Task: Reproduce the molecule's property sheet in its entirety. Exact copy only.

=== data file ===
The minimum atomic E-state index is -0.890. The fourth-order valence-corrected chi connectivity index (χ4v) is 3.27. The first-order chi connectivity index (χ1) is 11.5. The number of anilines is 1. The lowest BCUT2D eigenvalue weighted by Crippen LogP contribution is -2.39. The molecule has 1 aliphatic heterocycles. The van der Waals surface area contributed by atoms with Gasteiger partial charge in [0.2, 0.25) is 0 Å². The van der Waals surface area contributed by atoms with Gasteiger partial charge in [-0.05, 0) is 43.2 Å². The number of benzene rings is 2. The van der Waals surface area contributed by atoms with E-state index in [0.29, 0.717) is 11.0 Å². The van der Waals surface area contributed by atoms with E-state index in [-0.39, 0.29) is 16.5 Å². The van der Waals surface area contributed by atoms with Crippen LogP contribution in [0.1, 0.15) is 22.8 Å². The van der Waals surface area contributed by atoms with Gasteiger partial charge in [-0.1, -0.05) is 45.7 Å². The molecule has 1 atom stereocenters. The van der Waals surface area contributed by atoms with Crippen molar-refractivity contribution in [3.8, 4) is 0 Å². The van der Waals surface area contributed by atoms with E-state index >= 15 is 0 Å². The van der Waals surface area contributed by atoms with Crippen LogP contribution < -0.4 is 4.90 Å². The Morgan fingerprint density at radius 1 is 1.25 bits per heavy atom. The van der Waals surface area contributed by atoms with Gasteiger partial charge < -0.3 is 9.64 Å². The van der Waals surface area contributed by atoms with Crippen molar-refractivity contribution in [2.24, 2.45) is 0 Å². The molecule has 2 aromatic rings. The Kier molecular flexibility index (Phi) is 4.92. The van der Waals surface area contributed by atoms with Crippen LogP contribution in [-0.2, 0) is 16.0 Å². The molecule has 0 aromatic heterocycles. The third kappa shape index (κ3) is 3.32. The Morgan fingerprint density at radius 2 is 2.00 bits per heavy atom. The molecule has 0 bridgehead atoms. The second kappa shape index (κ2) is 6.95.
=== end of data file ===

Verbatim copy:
The minimum atomic E-state index is -0.890. The fourth-order valence-corrected chi connectivity index (χ4v) is 3.27. The first-order chi connectivity index (χ1) is 11.5. The number of anilines is 1. The lowest BCUT2D eigenvalue weighted by Crippen LogP contribution is -2.39. The molecule has 1 aliphatic heterocycles. The van der Waals surface area contributed by atoms with Gasteiger partial charge in [0.2, 0.25) is 0 Å². The van der Waals surface area contributed by atoms with Gasteiger partial charge in [-0.05, 0) is 43.2 Å². The number of benzene rings is 2. The van der Waals surface area contributed by atoms with E-state index in [0.29, 0.717) is 11.0 Å². The van der Waals surface area contributed by atoms with E-state index in [-0.39, 0.29) is 16.5 Å². The van der Waals surface area contributed by atoms with Crippen LogP contribution in [0.1, 0.15) is 22.8 Å². The van der Waals surface area contributed by atoms with Gasteiger partial charge in [-0.1, -0.05) is 45.7 Å². The molecule has 1 atom stereocenters. The van der Waals surface area contributed by atoms with Crippen molar-refractivity contribution in [3.8, 4) is 0 Å². The van der Waals surface area contributed by atoms with E-state index >= 15 is 0 Å². The van der Waals surface area contributed by atoms with Crippen LogP contribution < -0.4 is 4.90 Å². The Morgan fingerprint density at radius 1 is 1.25 bits per heavy atom. The van der Waals surface area contributed by atoms with Gasteiger partial charge < -0.3 is 9.64 Å². The van der Waals surface area contributed by atoms with Crippen molar-refractivity contribution in [2.24, 2.45) is 0 Å². The molecule has 2 aromatic rings. The Kier molecular flexibility index (Phi) is 4.92. The van der Waals surface area contributed by atoms with Crippen LogP contribution in [-0.2, 0) is 16.0 Å². The molecule has 0 aromatic heterocycles. The third kappa shape index (κ3) is 3.32. The Morgan fingerprint density at radius 2 is 2.00 bits per heavy atom. The molecule has 0 bridgehead atoms. The second kappa shape index (κ2) is 6.95.